The wife of Parshuram Koirala (here surrounded by his family) was abducted by Maoists who later said they had killed her
By Charles Haviland
BBC News, Kathmandu
Thousands of people in Nepal were killed, tortured or caused to disappear during the 10-year civil conflict which ended in 2006. Even since then, human rights violations have continued.
The perpetrators have come from the Nepal Army, the Maoist former rebels who now lead the government and, recently, from ethnic-based militant factions.
Yet the United Nations missions in the country say no-one has been properly brought to justice for such crimes.
I travelled to the badly affected district of Dhading in central Nepal.
The dust flew as our four-wheel drive climbed a long, rough track, far above the valley.
On a slab of stone beneath a spreading tree I talked with Parshuram Koirala about the trauma which began for him and his family five years ago. His four children watched, one daughter with a loaded basket on her head.
Abducted and killed
"My wife, Goma Koirala, was abducted by Maoists who accused her of passing on information to the Nepal Army," said the farmer.
"We still don't know what happened to her.
"I lay in front of the door and said, 'If you want to kill her, then kill her here. She is innocent'.
"Is this the law? How could they blame and kill her?"
Mr Koirala passed out for three hours when she was taken. He says Maoists kept visiting the village, later telling him they had killed his wife. But they have not guided him to her remains, which increases the family's pain.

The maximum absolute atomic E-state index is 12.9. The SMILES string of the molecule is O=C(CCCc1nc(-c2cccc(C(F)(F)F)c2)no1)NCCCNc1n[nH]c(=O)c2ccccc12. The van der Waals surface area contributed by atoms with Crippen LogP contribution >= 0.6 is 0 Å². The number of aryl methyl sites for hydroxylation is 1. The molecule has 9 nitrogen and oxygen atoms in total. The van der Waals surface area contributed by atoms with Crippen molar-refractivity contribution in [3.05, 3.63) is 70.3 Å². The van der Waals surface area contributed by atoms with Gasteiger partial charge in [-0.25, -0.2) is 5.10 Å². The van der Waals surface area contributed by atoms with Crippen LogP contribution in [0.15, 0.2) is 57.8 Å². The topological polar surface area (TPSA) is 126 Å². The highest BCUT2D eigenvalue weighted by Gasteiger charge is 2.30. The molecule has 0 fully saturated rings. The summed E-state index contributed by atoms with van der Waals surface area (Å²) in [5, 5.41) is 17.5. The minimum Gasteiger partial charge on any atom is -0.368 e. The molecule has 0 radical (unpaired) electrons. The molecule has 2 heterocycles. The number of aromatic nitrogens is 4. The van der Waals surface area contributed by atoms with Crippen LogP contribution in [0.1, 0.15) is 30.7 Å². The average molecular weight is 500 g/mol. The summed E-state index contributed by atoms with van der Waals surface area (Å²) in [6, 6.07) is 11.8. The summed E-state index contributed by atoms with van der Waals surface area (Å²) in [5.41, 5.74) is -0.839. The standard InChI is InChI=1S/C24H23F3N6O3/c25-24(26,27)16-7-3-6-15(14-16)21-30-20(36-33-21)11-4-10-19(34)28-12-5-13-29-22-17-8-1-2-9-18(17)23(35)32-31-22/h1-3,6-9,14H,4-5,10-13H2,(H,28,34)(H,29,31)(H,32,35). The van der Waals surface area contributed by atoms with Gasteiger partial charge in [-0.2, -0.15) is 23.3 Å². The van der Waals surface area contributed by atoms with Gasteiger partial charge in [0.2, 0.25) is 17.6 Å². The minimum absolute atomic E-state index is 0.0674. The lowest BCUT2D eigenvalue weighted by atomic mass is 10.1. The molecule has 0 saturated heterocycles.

A short, lurching drive along the hill, past banana trees and bougainvillea, took us to a family who have suffered at the hands of the other side.
Bhakta Bahadur Sapkota's face is care-worn. His brother was taken away by the army in 2003 on suspicion of Maoist involvement. Eight months later soldiers came to his father's house. Not finding Bhakta himself, they took Bhakta's 15-year-old daughter, Sarala, from her bed.
"They beat her and used force against her," said the widower, who has two other children.
"They tied her hands and took her away saying they would send her back later."
It took 18 months to find her remains. Assisted by the International Committee of the Red Cross, they established that Sarala was killed hours after being abducted.
Bhakta had to identify her body, and the evidence is horrific.
"We believe she was buried alive," he says.
Such abuses happened all over Nepal.
Amid the urban chaos of Kathmandu stands the ornate Maharajganj Barracks.
In late 2003 hundreds of men and women were held here on suspicion of Maoist links. For months, says the UN human rights office, they were blindfolded and tortured, forced to hear each other's screams. Forty-nine were taken away and never seen again.
Maoist actions were also brutal.
In Bardiya, in west Nepal, the family of 14-year-old Raju Tharu still mourn their son. The Maoists slit his throat, alleging he had spied for the government. In Chitwan in southern Nepal the then rebels planted a bomb under a bus, killing nearly 40 people.
The same UN office recently documented 170 cases of political disappearance in Bardiya, most caused by state forces.
Yet a human rights lawyer, Mandira Sharma, says there is complete impunity.
"We have brought a number of complaints against both sides," she says.